Figure 1: Asset Split Between Active vs. Passive US-Domiciled Equity Funds, 2009 -5/2017

Source: Bank of America Merrill Lynch

Does passive investing hurt price discovery and create dysfunctional financial markets?

The passive investing critics also quickly pointed out that index funds may create a dysfunctional market by marginalizing price discovery. Passive investing neglects company-by-company stock analysis and could potentially create mispricing in the financial markets. Although it is a legitimate concern, the size of the passive investments is not large enough for this to become a significant issue at this point. There are two arguments I would like to make here.

  • Empirical evidence does not support the “dysfunction” claim. The CBOE S&P 500 Implied Correlation Indexes are the estimate of the average correlation of the stocks that comprise the S&P 500 Index. They are calculated with market-traded option prices of the index and individual stocks.  Figure 2 shows that average of the one-year and two-year forward CBOE S&P 500 Implied Correlation Indexes over time.  If the index funds are the biggest drivers of market movement, we should expect the correlation of individual stocks to increase as more and more investors move assets to passive funds. However, the evidence points to the opposite. The CBOE S&P 500 Implied Correlation Indexes have been in decline over the last five years. Currently, the index trades at 36, the lowest level over the last ten years. This tells us that the market is still dominated by the active investors and there are ample opportunities for active investors to generate excess returns. The fear of “dysfunction” caused by passive investing is far-fetched.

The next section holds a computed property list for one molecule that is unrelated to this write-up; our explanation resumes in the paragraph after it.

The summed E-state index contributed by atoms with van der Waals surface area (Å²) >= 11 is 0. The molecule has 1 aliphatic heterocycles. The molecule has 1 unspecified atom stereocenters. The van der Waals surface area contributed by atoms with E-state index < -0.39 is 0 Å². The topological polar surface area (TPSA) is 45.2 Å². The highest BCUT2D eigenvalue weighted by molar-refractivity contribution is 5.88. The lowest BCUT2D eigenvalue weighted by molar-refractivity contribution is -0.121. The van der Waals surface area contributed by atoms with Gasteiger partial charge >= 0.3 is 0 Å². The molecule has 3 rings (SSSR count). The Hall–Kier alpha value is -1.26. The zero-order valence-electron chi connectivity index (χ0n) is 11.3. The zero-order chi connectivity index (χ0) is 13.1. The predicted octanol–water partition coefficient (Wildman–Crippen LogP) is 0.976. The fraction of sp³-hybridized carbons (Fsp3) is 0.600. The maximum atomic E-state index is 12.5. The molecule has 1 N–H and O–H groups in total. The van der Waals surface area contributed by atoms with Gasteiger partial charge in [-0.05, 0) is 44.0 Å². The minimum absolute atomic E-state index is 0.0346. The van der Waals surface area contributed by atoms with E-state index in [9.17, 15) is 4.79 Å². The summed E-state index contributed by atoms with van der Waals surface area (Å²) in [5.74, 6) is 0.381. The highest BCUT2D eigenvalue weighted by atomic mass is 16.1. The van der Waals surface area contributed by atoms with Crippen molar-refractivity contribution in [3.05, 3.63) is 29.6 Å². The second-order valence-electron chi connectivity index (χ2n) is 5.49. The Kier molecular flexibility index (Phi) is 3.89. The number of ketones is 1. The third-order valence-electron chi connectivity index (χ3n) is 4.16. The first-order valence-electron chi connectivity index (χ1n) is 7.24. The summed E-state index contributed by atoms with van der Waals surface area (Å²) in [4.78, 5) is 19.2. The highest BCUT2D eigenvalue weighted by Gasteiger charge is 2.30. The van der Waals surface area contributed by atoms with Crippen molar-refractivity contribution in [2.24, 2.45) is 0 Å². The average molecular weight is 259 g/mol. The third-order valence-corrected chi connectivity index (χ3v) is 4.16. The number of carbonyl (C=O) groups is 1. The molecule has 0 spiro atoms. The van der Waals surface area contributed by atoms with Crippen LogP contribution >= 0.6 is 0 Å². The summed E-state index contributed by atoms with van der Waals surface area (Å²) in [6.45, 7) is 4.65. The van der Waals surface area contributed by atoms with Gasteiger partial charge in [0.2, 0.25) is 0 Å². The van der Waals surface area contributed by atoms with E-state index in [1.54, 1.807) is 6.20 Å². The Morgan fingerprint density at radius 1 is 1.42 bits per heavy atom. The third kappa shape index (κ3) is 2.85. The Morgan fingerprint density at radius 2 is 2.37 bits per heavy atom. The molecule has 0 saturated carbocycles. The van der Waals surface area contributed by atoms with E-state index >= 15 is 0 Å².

• Index funds and ETFs provide investors with better tools to actively manage asset allocation or sector rotation. In fact, many investors do use ETFs to manage their asset allocation actively. In this sense, the market may become more efficient at the asset class and sector levels though there may be some potential for mispricing at individual security level (we have not found any evidence yet).

Figure 2: CBOE S&P 500 Implied Correlation Index (01/2007-08/2017)

In conclusion, the current situation cannot be described as a “passive investing bubble”. The high PE ratio is mainly driven by the bullish market sentiment rather than inflows to the passive funds. The fear of the market “dysfunction” caused by passive investing is far-fetched as well.



This article is for the purpose of information exchange only. It is not a solicitation or offer to buy or sell any security. You must do your own due diligence and consult a professional investment advisor before making any investment decisions. All information posted is believed to come from reliable sources. We do not warrant the accuracy or completeness of information made available and therefore will not be liable for any losses incurred.